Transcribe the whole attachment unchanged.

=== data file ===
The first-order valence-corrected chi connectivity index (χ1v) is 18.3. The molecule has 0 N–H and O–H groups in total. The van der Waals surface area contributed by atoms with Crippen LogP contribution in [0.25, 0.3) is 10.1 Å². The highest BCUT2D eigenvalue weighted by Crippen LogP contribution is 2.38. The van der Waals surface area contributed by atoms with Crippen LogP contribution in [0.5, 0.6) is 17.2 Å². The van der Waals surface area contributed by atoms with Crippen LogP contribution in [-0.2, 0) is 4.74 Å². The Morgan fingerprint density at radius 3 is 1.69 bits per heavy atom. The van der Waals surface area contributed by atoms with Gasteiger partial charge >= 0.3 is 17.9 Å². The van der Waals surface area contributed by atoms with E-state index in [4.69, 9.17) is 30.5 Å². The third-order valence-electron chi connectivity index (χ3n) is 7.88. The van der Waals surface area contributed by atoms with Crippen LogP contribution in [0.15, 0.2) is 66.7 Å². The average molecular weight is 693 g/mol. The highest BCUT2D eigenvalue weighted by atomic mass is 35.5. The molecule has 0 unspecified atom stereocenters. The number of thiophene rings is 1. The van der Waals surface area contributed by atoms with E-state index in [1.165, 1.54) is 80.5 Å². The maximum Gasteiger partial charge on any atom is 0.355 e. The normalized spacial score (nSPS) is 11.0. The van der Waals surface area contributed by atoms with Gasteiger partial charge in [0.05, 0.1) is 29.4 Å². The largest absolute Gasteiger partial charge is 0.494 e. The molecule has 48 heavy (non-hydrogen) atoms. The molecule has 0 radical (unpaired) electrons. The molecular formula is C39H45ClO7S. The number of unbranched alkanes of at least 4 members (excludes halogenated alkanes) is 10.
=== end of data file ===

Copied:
The first-order valence-corrected chi connectivity index (χ1v) is 18.3. The molecule has 0 N–H and O–H groups in total. The van der Waals surface area contributed by atoms with Crippen LogP contribution in [0.25, 0.3) is 10.1 Å². The highest BCUT2D eigenvalue weighted by Crippen LogP contribution is 2.38. The van der Waals surface area contributed by atoms with Crippen LogP contribution in [0.5, 0.6) is 17.2 Å². The van der Waals surface area contributed by atoms with Crippen LogP contribution in [-0.2, 0) is 4.74 Å². The Morgan fingerprint density at radius 3 is 1.69 bits per heavy atom. The van der Waals surface area contributed by atoms with Gasteiger partial charge >= 0.3 is 17.9 Å². The van der Waals surface area contributed by atoms with E-state index in [4.69, 9.17) is 30.5 Å². The third-order valence-electron chi connectivity index (χ3n) is 7.88. The van der Waals surface area contributed by atoms with Crippen LogP contribution in [0.15, 0.2) is 66.7 Å². The average molecular weight is 693 g/mol. The highest BCUT2D eigenvalue weighted by atomic mass is 35.5. The molecule has 0 unspecified atom stereocenters. The number of thiophene rings is 1. The van der Waals surface area contributed by atoms with E-state index in [1.165, 1.54) is 80.5 Å². The maximum Gasteiger partial charge on any atom is 0.355 e. The normalized spacial score (nSPS) is 11.0. The van der Waals surface area contributed by atoms with Gasteiger partial charge in [0.05, 0.1) is 29.4 Å². The largest absolute Gasteiger partial charge is 0.494 e. The molecule has 48 heavy (non-hydrogen) atoms. The molecule has 0 radical (unpaired) electrons. The molecular formula is C39H45ClO7S. The number of unbranched alkanes of at least 4 members (excludes halogenated alkanes) is 10.